The Sanskrit word ‘bodhi’ means ‘awakening’. It was while meditating under the Bodhi tree at Bodh Gaya, that Siddhartha Gautama became Buddha, the ‘awakened one’. It is for this reason that the Bodhi tree and the Buddha will always be inextricably linked. The Bodhi tree and the Mahabodhi Temple is the most sacred place on Earth for the Buddhists.
The knowledge he gained under the Bodhi tree, set him free from bondage and the cycle of birth and rebirth.
The sacred text Kalingabodhi Jataka, written around the 4th Century BC, gives the earliest description of the tree.
Here are some interesting facts and legends about the Bodhi Tree.
The unblinking eye: The tree, botanically known as Ficus religiosa or the Sacred Fig, has heart shaped leaves. Immediately after his enlightenment, Buddha looked lovingly at the tree without blinking for an entire week. A shrine built there during his time was called ‘the shrine of the unblinking eye’
Serotonin and the tree of knowledge: Serotonin is a chemical that promotes ‘rational thought and memory’ in the humans. Interestingly, the Bodhi tree is also rich in serotonin. Could it be that the tree, under which Buddha gained enlightenment, may actually have been a ‘tree of knowledge’?
It is not Buddha’s original Bodhi tree: The Bodhi tree at Bodh Gaya today, is not the original tree under which Buddha meditated. King Ashoka’s wife, Queen Tissarakkha, had the tree cut down as she was angered by the long hours that Ashoka was spending worshipping it. It grew again when Ashoka nurtured it back to health. Two other rulers were to destroy it a couple of centuries later.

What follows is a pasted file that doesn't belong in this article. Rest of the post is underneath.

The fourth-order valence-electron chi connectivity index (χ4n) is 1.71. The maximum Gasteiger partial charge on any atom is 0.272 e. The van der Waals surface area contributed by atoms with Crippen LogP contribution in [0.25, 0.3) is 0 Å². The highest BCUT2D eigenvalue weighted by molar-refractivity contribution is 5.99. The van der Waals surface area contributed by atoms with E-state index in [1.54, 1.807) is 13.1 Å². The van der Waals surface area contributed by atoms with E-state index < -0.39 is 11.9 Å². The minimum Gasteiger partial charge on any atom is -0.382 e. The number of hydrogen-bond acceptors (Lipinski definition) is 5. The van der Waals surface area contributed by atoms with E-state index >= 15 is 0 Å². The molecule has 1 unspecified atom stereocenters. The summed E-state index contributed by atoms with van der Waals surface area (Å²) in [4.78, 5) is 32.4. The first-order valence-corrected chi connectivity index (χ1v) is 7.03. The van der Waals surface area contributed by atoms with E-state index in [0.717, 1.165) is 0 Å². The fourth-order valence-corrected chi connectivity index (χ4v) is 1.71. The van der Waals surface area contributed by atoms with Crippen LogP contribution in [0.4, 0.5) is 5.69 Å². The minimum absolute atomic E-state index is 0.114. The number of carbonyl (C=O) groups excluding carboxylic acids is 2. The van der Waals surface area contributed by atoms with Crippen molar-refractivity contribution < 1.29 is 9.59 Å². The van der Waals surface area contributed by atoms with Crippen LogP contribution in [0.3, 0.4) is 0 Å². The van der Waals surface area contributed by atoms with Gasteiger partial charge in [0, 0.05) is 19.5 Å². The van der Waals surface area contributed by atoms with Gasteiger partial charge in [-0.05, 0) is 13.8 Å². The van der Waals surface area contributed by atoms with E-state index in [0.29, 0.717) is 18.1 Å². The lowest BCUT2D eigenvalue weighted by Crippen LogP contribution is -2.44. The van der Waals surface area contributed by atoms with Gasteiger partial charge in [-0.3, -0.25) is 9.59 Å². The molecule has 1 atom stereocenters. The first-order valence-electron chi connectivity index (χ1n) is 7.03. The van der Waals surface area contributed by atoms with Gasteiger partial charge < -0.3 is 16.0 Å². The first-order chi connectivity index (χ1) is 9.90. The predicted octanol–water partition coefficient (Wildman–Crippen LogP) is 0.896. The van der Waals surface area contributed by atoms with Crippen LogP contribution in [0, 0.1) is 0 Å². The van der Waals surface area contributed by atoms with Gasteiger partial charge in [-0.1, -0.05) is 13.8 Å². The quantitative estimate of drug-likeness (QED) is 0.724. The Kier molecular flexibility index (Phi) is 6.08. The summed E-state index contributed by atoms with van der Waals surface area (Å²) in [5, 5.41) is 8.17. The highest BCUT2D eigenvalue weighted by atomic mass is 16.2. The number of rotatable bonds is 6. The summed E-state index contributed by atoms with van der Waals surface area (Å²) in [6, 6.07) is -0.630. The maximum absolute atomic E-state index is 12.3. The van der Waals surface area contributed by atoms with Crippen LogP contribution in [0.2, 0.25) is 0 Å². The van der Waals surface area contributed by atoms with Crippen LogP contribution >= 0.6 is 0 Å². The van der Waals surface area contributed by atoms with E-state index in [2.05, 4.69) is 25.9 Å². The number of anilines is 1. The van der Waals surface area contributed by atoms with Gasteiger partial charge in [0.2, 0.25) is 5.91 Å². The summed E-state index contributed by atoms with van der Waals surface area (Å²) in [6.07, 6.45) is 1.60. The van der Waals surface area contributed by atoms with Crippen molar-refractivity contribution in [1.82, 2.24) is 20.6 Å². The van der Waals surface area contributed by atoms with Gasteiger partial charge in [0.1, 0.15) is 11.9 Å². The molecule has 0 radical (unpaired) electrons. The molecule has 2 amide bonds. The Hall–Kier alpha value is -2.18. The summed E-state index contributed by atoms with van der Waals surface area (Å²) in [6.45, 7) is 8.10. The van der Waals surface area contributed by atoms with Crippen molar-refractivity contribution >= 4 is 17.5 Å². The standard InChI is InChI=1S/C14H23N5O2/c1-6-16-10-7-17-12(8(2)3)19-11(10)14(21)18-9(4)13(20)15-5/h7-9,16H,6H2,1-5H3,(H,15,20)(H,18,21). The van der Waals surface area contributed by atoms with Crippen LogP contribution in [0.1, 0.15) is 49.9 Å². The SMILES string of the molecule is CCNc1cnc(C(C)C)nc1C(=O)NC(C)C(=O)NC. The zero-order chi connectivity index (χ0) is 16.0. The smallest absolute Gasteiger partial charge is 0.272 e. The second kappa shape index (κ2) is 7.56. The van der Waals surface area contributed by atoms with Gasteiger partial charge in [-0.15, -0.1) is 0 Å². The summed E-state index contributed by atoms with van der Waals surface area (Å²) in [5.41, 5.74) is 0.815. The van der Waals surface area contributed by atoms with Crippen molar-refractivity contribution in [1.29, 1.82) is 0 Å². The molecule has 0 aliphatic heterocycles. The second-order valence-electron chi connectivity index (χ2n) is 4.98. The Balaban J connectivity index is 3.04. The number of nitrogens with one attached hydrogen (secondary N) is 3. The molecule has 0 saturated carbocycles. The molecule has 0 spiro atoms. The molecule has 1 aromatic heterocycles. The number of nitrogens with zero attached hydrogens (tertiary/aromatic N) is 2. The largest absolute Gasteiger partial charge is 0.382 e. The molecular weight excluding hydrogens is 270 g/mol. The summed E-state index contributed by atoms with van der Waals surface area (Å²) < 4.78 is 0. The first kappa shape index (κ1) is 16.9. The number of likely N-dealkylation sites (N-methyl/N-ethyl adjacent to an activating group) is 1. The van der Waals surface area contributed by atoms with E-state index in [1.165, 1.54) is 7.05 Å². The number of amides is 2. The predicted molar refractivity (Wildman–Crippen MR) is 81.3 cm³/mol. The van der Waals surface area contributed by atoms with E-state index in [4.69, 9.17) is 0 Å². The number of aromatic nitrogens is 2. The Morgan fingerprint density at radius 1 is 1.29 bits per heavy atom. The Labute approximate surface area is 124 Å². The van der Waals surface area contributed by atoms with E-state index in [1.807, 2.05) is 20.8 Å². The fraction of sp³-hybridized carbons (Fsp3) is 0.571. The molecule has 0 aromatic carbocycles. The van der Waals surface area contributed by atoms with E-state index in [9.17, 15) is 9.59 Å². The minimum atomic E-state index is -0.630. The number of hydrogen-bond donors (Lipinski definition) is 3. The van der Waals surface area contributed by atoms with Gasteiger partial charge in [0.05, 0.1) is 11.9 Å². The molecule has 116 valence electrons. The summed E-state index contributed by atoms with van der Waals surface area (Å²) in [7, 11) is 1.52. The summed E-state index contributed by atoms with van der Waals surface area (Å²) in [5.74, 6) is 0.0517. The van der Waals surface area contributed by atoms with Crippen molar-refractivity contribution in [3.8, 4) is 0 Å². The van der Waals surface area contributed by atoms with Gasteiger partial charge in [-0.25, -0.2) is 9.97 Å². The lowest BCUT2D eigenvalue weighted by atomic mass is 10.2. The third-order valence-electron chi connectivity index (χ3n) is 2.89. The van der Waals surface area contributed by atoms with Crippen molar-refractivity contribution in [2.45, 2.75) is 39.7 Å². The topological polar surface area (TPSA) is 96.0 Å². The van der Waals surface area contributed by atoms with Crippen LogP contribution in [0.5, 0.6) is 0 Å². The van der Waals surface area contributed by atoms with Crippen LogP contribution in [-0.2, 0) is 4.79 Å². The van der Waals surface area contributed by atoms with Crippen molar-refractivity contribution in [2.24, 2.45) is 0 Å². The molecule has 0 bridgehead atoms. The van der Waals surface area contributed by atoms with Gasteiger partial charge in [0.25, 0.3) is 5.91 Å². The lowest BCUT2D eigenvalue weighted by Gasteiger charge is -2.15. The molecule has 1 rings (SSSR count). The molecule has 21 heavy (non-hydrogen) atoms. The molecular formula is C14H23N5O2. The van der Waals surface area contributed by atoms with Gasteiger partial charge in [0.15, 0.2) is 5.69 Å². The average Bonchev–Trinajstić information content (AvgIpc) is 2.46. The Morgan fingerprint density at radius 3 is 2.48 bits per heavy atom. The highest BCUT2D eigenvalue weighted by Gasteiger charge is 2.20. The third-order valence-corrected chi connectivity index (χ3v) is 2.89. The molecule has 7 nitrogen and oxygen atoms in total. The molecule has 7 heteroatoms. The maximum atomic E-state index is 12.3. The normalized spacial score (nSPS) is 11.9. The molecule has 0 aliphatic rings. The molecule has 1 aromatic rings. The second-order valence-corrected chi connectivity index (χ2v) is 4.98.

A symbol of Buddha: Buddha disliked the use of symbols for religion. Yet, while he was alive, he allowed the planting of a Bodhi tree at Savatthi, to represent him while he was away on his travels. This tree came to be known as the Anandabodhi tree.
The oldest continually documented tree in the world: Sangamitta, King Ashoka’s daughter, took a shoot of the tree to Sri Lanka, where it was planted at the monastery in Anuradhapura around 245BC. It is considered to be the southern bough of the original tree at Bodh Gaya, and is said to have severed itself from the original tree, as Buddhism does not allow trees to be cut. It is the oldest continually documented tree in the world.
The 4th generation descendent: King Puspyamitra destroyed the tree in 2nd Century BC as he was against Buddhism. An offspring planted to replace it was destroyed again by King Sassanka in the 7th century AD. The tree that grows today was planted by a British archaeologist Cunningham around 1876, after the previous one had died of old age. It is perhaps the 4th generation descendent of the original tree.
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